The first mention of a royal property at the site of King John’s Palace is in the Pipe Rolls of 1164-5, where £20 was noted for work on “the King’s house at Clipstone”. The first major building phase appears to have been between 1176 and 1180, when £500 was released for the construction of a chamber, chapel, fish pond and deer park. The King’s chamber and its undercroft were rebuilt in 1233, and a hall, kitchen and wardrobe for the queen added in 1243. A chapel followed in 1246, then two new chambers and two further chapels in 1279. A large stable was added to the complex in 1282.
The site was substantially repaired and rebuilt a number of times, most notably after a fire in 1223, and in 1348 and 1349. Buildings listed in the Patent Rolls include the knights’ chamber, the great hall, the queen’s hall, the king’s kitchen, the queen’s kitchen, the great chamber, Rosamund’s Chamber, Roger De Mauley’s Chamber, the treasurer’s chamber, the chamber of Lionel the king’s son, the great chapel, the chapel next to the king’s chamber, the king’s long stable and the great gateway.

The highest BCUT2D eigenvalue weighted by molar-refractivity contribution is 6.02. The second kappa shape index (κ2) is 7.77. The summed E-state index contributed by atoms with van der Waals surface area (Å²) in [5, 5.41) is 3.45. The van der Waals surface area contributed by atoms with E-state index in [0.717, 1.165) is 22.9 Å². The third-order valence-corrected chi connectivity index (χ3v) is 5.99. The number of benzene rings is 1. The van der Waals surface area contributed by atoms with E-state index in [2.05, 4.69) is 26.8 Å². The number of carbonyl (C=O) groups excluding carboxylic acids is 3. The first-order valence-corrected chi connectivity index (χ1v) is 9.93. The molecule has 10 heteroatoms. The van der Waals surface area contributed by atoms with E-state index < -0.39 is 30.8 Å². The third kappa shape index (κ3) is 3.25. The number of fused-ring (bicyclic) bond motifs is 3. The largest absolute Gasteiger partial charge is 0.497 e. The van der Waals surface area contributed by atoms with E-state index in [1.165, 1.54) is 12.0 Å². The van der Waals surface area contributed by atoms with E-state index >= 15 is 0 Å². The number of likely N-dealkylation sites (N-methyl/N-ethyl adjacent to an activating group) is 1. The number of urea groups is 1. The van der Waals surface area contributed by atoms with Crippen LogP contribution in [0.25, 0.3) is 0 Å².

Despite an absence of records of royal visits throughout the C15, two substantial programmes of repair and construction took place, in 1434 and 1446, including the construction of a tower. There are no known records of construction or repair after this date. Henry VI gave the manor to the Earls of Richmond and Pembroke in 1453, but they were deprived of it by Edward IV, who gave it to George, Duke of Clarence. The fate of the site after the death of the Duke of Clarence in 1478 is unknown. Certainly by 1525, the high chamber, chapel and kitchens were described as being roofless and in ruins.
Several formal political events occurred at Clipstone: In 1194, King Richard I met William the Lion, King of Scotland at Clipstone; Edward I held a parliament there in 1290; and Edward III held a tournament at Clipstone in 1327.
There are no contemporary illustrations of the site while in use and so the construction of the site must be inferred from Pipe Roll accounts and archaeological remains. Several records of the site mention both timber and stone buildings, with “Mansfield slate” roofs. One privy constructed for Henry III was described as being built from timber, with shingle roofs and glazed windows. Many of the buildings were glazed. Much of the stone was robbed and reused elsewhere in the early post-Medieval period, as a number of illustrations by Samuel Grimm, dated 1773 and 1775, show the upstanding fabric in a similar condition to its present state. The last recorded instance of stone recovery was for a series of water meadows in 1812.